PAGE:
Jun 11, 2016 08:24 AM EDT
US Universities: The Most Loved And Most Hated On Twitter!
Over the past few years, social media has emerged as a powerful tool to express one's feelings, especially those of the students.
By collecting and analyzing 100,000 tweets that cited universities' Twitter handles and were posted between March and April this year, CollegeStats.org examined what students are tweeting to gauge their feeling towards their institutions based on the predominance of positive and negative words.
The research calculated sentiment in a range from -1 to 1, and deliberated a score between 0 and 1 as positive sentiment.
Schools that boasted the highest average Twitter sentiment include Virginia-based Old Dominion University and James Madison University, Temple University in Pennsylvania, Pennsylvania, Syracuse University in New York, and Villanova University in Pennsylvania. Tweets aimed at these universities trended more positively rather than trending negative or more neutral.
By logging into Twitter, prospective students can keep a tab on what's happening in the school and administrators, on the other hand can join in to address concerns or simply to appreciate the kudos.
Institutions that boasted the most positive words per tweet include Gonzaga University located in Washington State, Earlham College in Indiana, Illinois-based Bradley University, Juniata College in Pennsylvania, and Drury University in Missouri.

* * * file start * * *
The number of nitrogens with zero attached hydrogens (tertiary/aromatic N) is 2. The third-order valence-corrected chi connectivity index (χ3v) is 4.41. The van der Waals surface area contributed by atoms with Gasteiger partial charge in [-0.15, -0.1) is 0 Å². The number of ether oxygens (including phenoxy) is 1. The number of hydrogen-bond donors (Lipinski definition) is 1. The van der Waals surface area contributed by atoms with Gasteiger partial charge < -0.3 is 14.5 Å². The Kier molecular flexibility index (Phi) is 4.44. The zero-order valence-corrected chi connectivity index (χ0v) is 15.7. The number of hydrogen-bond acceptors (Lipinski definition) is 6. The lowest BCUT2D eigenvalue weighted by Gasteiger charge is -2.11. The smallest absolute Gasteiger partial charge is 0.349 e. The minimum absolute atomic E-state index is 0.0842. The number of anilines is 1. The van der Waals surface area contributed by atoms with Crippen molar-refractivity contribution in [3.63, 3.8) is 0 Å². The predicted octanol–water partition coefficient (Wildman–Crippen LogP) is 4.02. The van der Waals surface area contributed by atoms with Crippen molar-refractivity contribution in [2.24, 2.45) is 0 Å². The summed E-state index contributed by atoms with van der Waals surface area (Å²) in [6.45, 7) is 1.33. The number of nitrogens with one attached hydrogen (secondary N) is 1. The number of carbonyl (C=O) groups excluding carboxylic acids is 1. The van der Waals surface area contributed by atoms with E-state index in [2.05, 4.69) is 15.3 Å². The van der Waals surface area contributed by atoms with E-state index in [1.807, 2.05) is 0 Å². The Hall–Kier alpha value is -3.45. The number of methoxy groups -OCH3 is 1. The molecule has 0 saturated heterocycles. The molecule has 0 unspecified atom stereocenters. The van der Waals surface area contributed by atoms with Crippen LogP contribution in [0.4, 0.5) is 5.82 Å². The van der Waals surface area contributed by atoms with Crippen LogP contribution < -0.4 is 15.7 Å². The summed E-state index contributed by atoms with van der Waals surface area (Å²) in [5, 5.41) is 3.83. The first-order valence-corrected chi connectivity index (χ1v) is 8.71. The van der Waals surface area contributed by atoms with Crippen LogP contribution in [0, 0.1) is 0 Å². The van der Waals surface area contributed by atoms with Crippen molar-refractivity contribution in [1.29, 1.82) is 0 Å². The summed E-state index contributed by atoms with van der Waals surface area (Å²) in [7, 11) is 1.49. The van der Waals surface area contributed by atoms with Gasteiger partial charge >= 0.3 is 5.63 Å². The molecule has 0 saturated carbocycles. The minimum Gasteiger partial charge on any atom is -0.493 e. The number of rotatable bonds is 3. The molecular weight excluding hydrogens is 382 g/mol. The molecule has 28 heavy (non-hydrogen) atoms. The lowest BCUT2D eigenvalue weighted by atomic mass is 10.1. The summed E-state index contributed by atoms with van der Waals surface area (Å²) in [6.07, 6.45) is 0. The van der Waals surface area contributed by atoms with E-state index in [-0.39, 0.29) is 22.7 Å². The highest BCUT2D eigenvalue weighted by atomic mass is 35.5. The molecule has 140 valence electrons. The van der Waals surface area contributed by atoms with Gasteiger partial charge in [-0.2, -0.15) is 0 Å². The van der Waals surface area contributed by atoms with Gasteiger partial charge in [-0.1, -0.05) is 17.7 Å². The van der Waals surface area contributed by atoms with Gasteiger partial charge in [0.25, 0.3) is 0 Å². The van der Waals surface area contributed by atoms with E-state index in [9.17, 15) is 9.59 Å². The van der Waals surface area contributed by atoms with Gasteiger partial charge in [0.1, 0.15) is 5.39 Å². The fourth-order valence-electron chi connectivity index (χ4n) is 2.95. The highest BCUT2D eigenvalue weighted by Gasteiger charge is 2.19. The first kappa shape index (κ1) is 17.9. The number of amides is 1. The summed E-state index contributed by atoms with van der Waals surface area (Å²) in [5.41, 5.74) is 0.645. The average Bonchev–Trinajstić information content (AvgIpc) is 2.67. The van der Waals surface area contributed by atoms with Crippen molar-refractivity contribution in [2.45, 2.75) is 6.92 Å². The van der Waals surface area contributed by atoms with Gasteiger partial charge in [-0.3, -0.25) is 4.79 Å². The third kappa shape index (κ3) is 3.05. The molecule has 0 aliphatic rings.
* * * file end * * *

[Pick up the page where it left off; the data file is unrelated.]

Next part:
The schools that weren't as much popular among their students include West Virginia-based Glenville State, University of Missouri, Lehigh University in Pennsylvania, Bowdoin College in Maine, and Washington University in St. Louis.
The report does not analyze the possible reasons for the positive or negative results. While there is no confirmation whether there is a room for a causal relationship, at least two of the institutes that garnered the most negative word counts - Bowdoin College and St. Louis-based Washington University - have faced negative press over the past few years, US News reported.
For instance, St. Louis-based Washington University have been nagged at for being among the least economically diverse in the entire U.S.
However, the institute has worked out a few amendments in a bid to change that.
As far as Bowdoin College is concerned, members of the student body have been labelled racially insensitive citing a few theme parties: a "tequila party" where several students donned sombreros; a gangster party where a few students flaunted baggy clothes, cornrows and gold chains in style; and Cracksgiving party, where students posed as Native Americans in order celebrate Thanksgiving.
Universities are well-acquainted with social media, and so are their students. While some institutes garner loads of love from their students on social media, others don't quite get that kind of attention.
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